That's yer lot for now. What of 2018? Well, as you know, I've struggled to keep the momentum up as far as blogging goes so I'm not making any plans for this place beyond Bowie Week and the marking of the blog's 4th (final?) Anniversary. We'll see what happens. Some bloody good music on the way though. Django Django, First Aid Kit, Franz Ferdinand, Buffalo Tom and Black Rebel Motorcycle Club all have new stuff imminent. The Breeders, Yak, Gulp and Estrons will probably all put albums out too. We have tickets booked to see British Sea Power and Belly - yes, THE Belly. They're back! So very much looking forward to those. Whether I'll write about them depends on whether I can be arsed.

See you next year.

Friday 22 December 2017

Is this 2017? (part one)

Some blogger and his #1 fave album of the year (with apologies to The Swede...)

I was going to do something a bit different this year for my end-of-year round-up. I started it, but then the malaise that struck me back in the autumn kicked in again and I just couldn't be bothered to continue. Sorry 'bout that. To be honest, it was a bit of a naff idea anyway. Not that some of you would mind that of course...

So instead, here's a quick run through some of my fave records of 2017. There'll be more next Friday. Firstly though, it's worth noting what a great year it's been for female artists. My two favourite albums of the year have been by solo females, while many others are either female-fronted acts or have significant female contributions. My fave songs on the Broken Social Scene album, for instance, are sung by the lady members - Leslie Feist's turn on the title track is just wonderful. Even the Jesus & Mary Chain drafted in Isobel Campbell, Sky Ferreira, Bernadette Denning and the Reid brothers' sister Linda to sing some parts.

Nadine Shah - 'Holiday Destination'
An in-yer-face opus that not only astonished me, but knocked me sideways, upside-down and back-to-front. Direct and confrontational, nothing else had the effect 'Holiday Destination' had on me this year. Its main themes were immigration, the refugee crisis and mental health - not particularly easy listening perhaps, but by god it was moving. This record can stand proudly alongside last year's Savages album 'Adore Life' as one of the albums of the century so far.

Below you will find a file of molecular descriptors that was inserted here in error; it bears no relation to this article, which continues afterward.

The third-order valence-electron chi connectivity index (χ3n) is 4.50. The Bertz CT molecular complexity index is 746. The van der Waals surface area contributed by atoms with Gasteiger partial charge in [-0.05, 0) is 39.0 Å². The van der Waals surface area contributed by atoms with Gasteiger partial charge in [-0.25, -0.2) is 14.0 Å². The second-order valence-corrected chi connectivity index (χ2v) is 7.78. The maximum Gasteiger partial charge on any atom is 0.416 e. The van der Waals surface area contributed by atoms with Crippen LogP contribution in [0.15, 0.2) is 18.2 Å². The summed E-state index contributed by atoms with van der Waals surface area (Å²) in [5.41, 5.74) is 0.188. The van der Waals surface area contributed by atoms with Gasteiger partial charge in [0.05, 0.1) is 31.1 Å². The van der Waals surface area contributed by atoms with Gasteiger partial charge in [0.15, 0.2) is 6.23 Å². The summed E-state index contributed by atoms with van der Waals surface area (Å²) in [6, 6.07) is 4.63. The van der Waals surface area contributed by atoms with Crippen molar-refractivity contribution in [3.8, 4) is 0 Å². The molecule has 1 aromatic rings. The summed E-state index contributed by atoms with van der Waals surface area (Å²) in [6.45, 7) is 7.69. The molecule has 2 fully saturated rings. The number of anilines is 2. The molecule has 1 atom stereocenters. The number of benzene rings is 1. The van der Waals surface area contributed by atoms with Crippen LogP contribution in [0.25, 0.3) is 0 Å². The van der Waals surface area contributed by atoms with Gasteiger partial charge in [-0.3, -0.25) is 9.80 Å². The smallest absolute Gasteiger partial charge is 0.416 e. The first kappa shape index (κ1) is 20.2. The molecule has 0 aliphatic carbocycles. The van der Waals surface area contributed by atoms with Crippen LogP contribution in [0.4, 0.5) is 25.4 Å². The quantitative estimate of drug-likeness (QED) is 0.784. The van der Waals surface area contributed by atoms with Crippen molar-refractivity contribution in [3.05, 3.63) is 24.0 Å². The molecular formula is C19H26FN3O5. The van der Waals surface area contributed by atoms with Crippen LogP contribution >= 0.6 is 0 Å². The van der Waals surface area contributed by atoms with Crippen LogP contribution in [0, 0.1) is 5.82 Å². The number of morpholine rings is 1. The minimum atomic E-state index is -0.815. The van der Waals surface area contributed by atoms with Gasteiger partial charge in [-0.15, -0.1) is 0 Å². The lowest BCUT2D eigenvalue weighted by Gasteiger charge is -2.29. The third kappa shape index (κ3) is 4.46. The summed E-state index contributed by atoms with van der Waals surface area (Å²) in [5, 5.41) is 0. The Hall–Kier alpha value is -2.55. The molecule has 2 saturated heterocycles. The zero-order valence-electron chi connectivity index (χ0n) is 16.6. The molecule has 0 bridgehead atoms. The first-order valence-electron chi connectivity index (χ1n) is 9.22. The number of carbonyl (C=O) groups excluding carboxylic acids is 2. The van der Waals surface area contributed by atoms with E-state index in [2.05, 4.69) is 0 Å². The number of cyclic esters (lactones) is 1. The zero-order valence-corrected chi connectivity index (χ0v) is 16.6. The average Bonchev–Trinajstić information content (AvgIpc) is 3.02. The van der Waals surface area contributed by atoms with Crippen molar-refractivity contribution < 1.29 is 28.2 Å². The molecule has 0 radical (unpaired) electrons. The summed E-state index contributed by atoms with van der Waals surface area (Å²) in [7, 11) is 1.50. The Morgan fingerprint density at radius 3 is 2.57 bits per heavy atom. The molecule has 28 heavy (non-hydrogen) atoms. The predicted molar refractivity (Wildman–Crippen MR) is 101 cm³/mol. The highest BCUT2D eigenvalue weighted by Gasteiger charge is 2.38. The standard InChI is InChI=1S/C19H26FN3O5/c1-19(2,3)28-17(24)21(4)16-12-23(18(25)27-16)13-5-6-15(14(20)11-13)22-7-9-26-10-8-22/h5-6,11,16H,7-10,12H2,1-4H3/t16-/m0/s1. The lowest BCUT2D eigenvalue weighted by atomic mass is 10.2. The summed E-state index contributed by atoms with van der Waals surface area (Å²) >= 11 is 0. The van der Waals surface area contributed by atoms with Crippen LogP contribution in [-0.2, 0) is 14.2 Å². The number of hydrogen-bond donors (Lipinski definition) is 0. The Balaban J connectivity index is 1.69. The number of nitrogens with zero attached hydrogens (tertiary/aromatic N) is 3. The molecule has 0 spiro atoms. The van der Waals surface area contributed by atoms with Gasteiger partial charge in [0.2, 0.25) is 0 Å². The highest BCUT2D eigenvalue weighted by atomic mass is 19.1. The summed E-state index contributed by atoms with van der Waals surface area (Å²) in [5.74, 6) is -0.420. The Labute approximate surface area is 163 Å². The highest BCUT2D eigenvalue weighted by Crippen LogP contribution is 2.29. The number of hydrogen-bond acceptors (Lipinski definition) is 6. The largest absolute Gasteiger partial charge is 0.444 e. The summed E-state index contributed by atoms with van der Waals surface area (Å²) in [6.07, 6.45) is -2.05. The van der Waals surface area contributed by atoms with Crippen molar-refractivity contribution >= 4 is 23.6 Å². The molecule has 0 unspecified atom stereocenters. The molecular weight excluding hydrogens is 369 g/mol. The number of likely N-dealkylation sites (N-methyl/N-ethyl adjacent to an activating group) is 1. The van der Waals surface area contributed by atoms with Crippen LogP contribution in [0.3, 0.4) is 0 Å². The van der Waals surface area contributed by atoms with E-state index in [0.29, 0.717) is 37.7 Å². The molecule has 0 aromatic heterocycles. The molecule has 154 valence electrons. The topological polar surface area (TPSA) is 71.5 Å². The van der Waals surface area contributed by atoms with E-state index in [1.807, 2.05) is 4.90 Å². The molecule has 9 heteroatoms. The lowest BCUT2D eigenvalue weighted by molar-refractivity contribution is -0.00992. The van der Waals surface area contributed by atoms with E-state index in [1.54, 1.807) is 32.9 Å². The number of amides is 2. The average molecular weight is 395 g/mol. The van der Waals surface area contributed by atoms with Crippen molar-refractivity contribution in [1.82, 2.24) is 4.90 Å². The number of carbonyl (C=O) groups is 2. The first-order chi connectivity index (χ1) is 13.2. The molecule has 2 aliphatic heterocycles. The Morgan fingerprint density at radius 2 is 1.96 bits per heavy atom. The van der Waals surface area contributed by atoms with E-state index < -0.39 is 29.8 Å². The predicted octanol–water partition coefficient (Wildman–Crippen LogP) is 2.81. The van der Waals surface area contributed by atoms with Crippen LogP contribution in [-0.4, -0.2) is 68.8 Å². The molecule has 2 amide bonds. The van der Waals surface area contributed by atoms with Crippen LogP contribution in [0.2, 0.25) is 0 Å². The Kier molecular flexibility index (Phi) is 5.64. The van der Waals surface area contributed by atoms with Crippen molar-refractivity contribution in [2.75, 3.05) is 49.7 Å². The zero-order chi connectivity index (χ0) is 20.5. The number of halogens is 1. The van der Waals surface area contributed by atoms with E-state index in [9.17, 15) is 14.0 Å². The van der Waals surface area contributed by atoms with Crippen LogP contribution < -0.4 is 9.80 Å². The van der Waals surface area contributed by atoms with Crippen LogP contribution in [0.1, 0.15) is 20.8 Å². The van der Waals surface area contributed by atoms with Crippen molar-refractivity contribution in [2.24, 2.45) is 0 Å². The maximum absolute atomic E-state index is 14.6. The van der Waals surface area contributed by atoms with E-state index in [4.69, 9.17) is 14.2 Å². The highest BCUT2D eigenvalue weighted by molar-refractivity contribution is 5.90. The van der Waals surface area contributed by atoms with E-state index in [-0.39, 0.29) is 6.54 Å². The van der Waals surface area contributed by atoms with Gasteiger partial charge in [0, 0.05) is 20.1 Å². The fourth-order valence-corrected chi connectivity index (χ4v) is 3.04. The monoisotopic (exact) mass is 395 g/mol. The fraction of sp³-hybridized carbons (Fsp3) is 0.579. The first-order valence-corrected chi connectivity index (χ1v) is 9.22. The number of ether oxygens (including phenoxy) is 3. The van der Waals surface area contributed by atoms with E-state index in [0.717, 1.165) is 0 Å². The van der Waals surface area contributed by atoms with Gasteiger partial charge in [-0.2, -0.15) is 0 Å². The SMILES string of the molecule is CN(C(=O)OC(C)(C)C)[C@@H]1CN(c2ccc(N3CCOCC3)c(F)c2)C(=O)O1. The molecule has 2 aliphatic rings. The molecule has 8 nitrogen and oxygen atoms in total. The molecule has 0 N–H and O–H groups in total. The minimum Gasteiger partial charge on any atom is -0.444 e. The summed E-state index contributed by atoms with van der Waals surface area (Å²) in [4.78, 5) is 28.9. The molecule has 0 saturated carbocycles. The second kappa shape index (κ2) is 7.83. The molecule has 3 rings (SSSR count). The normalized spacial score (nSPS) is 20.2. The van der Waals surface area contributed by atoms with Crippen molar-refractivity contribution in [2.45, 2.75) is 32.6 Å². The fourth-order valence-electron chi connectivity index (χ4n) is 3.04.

(While I'm at it, I'll happily name Out The Way as my song of the year, and Nadine's show at The Globe in Cardiff as my gig of the year too. A clean sweep, no less!)

Alvvays - 'Antisocialites'
Pop album of the year. That's POP! with a capital P. O. and P. Pure, unashamed POP! tunes in a classic indie style. This is how C86 would sound if it came out in 2017. Never fails to get me singing and smiling this one (which is not a particularly pretty sight or sound, but few records can achieve it).

Which leads us nicely to...

The Jesus & Mary Chain - 'Damage & Joy'
Didn't think I'd like this one as much as I did. Jim and William's first album in what must be 1,000 years was - and still is - a pure joy. One of my most played in-car albums of the year and definitely the most welcome surprise of 2017 for me. This song in particular fills me with delight:

Queens Of The Stone Age - 'Villains'
Now MrsRobster keeps her cards close to her chest when it comes to music critiquing (unless it's Björk or anything Paul McCartney has ever been involved with, in which case she becomes almost psychopathic). So when, during a car journey soundtracked by 'Villains', she utters the phrase: "This is a good album," you know it must be pretty special. She loves a good riff and few excel at them better than Josh Homme.

Broken Social Scene - 'Hug Of Thunder'
If you omit the last two songs from this record, it would be Broken Social Scene's finest. Some absolute corkers here, from the rousing multi-member anthems they're known for (Protest Song, Halfway Home), to the arty swagger of Vanity Pail Kids and Stay Happy, by way of the mellow, more restrained moments of Take Me With You and the absolutely gorgeous Feist-fronted title track. It has a lovely warm production too which makes it ideal for these long, cold nights!

Other mentions must go to:
Ride - 'Weather Diaries'

Echobelly - 'Anarchy & Alchemy'
Grandaddy - 'Last Place'
Three excellent comeback records. I was particularly taken by the Echobelly one which is not only drenched in blues, but also shows that far from diminishing with age, Sonya's voice has matured magnificently!

H. Hawkline - 'I Romanticize'

Sparks - 'Hippopotamus'